Hong Kong’s position as a shopping paradise will be threatened if neighbouring Shenzhen goes ahead with a mooted duty-free shopping area that would target mainlanders in the Greater Bay Area, analysts and retail industry leaders have warned.
Some said mainland Chinese visitors – who made up nearly 80 per cent of Hong Kong’s overall tourist arrivals before the Covid-19 pandemic– would prefer getting their luxury goods and cosmetics in the Guangdong city if tax policies there were relaxed.
“If the two places offer the same tax treatment, why would mainland travellers want to come to Hong Kong to shop?” asked Michael Cheng Woon-yin, PwC’s Asia-Pacific, mainland and Hong Kong consumer markets leader.
Shenzhen authorities announced last month they planned to explore a raft of proposals, including the development of an international duty-free shopping area for the Greater Bay Area (GBA), with new stores opening downtown and a raised limit for tax-free consumption.
The GBA is Beijing’s ambitious plan to group nine Guangdong cities, Hong Kong and Macau into an integrated economic and business hub to rival Silicon Valley in California. It had a combined population of over 86 million last year.
Although there were no details about the Shenzhen proposal nor any indication of when it might happen if approved, Hong Kong observers were quick to predict the worst for the city.
Hong Kong’s retail sector would be dealt a heavy blow, they said. Shenzhen’s GDP has already surpassed Hong Kong’s for the past two years.
PwC’s Cheng said products from famous brands were sold in Hong Kong at prices 15 to 20 per cent lower than across the border due to the city’s low tax policies, excluding fluctuations in currency exchange rates.
Hong Kong has no value-added tax, for example, whereas the tax on imported goods could be as high as 13 per cent on the mainland, according to PwC’s review.
If Shenzhen chose to go tax-free, it would remove a key reason why mainland visitors throng Hong Kong’s high-end shopping centres.
“Hong Kong still has another advantage in providing goods with quality,” Cheng said. “But if the mainland keeps catching up [in having] products of a similar quality, our advantages would be next to nothing.”
Agreeing with Cheng’s grim prediction, lawmaker Peter Shiu Ka-fai, who represents the wholesale and retail sector, warned that any sharp decline in mainland visitors would affect other industries that relied on them spending in Hong Kong.
If Shenzhen decided to move forward with the proposal, he said, it would not only batter Hong Kong’s retail scene but harm the city’s status as a top tourism destination.
“There is nothing much the industry can do,” he said.
He noted that Shenzhen was not Hong Kong’s only rival, pointing to the growth in retail sales on China’s southern island province of Hainan, where the duty-free spending quota was more than tripled in July last year, from 30,000 yuan (US$4,630) to 100,000 yuan per person each year.
Hainan’s offshore duty-free sales more than quadrupled to 15.39 billion yuan in the first quarter of this year, according to official data, despite the disruption to cross-border travel caused by the pandemic.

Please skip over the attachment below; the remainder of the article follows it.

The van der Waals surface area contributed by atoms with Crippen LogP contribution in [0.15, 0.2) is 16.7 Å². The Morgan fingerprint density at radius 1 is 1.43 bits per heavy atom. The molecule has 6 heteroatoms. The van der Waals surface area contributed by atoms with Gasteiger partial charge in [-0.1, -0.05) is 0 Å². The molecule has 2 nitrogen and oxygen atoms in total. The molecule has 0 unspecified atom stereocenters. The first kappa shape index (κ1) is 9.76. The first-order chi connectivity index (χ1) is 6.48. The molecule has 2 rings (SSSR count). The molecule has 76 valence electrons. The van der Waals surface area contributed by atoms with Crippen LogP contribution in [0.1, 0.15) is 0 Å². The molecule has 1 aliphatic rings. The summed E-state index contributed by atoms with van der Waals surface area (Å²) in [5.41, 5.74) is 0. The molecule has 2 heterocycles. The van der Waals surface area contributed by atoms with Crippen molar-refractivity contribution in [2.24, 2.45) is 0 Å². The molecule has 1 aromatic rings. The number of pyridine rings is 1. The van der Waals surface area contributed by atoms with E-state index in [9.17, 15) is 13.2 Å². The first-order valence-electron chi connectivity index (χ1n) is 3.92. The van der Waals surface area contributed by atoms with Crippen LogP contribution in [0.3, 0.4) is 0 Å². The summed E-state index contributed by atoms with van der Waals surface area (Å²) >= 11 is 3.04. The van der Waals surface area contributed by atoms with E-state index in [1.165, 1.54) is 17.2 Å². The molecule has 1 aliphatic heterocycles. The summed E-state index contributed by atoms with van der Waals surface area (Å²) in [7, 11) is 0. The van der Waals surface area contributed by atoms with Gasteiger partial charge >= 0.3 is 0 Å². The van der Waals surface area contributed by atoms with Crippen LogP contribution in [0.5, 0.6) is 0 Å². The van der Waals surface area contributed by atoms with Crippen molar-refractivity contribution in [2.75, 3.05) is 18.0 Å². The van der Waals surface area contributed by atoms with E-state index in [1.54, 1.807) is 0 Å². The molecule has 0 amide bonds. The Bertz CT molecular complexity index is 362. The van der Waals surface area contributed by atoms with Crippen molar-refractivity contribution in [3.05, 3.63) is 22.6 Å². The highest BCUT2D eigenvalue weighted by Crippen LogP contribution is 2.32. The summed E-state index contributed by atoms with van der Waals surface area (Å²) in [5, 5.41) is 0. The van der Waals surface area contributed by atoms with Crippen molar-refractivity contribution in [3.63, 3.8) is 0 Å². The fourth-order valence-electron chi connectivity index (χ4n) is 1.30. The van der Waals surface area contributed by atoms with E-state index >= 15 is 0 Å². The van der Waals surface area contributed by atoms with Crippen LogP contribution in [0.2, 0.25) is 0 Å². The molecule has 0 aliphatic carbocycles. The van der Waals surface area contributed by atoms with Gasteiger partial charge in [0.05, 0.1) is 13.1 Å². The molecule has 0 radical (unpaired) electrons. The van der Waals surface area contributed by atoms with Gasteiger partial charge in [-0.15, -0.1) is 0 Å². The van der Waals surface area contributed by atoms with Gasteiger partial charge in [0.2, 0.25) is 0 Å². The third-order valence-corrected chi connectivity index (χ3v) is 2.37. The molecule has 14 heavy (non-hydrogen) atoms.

By contrast, Hong Kong saw retail sales rise in the first half of 2021 by just 8.4 per cent to HK$174.4 billion, after suffering the double whammy of anti-government protests in 2019 and the pandemic-inspired border closures.
Annie Tse Yau On-yee, chairwoman of the Hong Kong Retail Management Association, which represents more than 9,000 outlets, said some members were already worried about Shenzhen’s duty-free shopping plans.
Some were exploring ways to tap into the bay area market, mulling ideas for e-commerce services or even opening physical outlets on the mainland.
Late last year, global real estate services provider Savills said luxury brands had already begun shifting their focus to cities such as Guangzhou and Shenzhen as well as Hainan Island and would continue turning away from Hong Kong to focus on southern China.
Economist Andy Kwan Cheuk-chiu, director of the ACE Centre for Business and Economic Research, said if Shenzhen went ahead, the risks to Hong Kong retailers would be difficult for the city’s government to address.
“If there is no tax difference when you buy a Chanel bag in Shenzhen or Hong Kong, people will just go to Shenzhen,” he said.
Hong Kong retailers might be left exploring how to sell more local products showing off the city’s characteristics.
“Now, they’ll need gimmicks,” he said.
But Simon Smith, Savills’ senior director of research and consultancy, said while some same-day shoppers might opt for a Shenzhen duty-free shopping area, others would still come to Hong Kong.
It would be difficult, he said, for a mainland-based, duty-free business to replicate Hong Kong’s appeal, which went beyond shopping and discounts to include restaurants, bars and local attractions such as the new water park at Ocean Park.
Tourism lawmaker Yiu Si-wing was also concerned about the impact on Hong Kong retailers if Shenzhen proceeded with its duty-free shopping gambit, but, like Smith, was confident Hong Kong had more to offer visitors.
He pointed to the new Hong Kong Palace Museum expected to open next year in the West Kowloon Cultural District as well as the Skycity complex near the airport, with new retail, dining and entertainment facilities that will open in phases between 2022 and 2025.
“These new elements will replace our traditional retail edge gradually,” he said.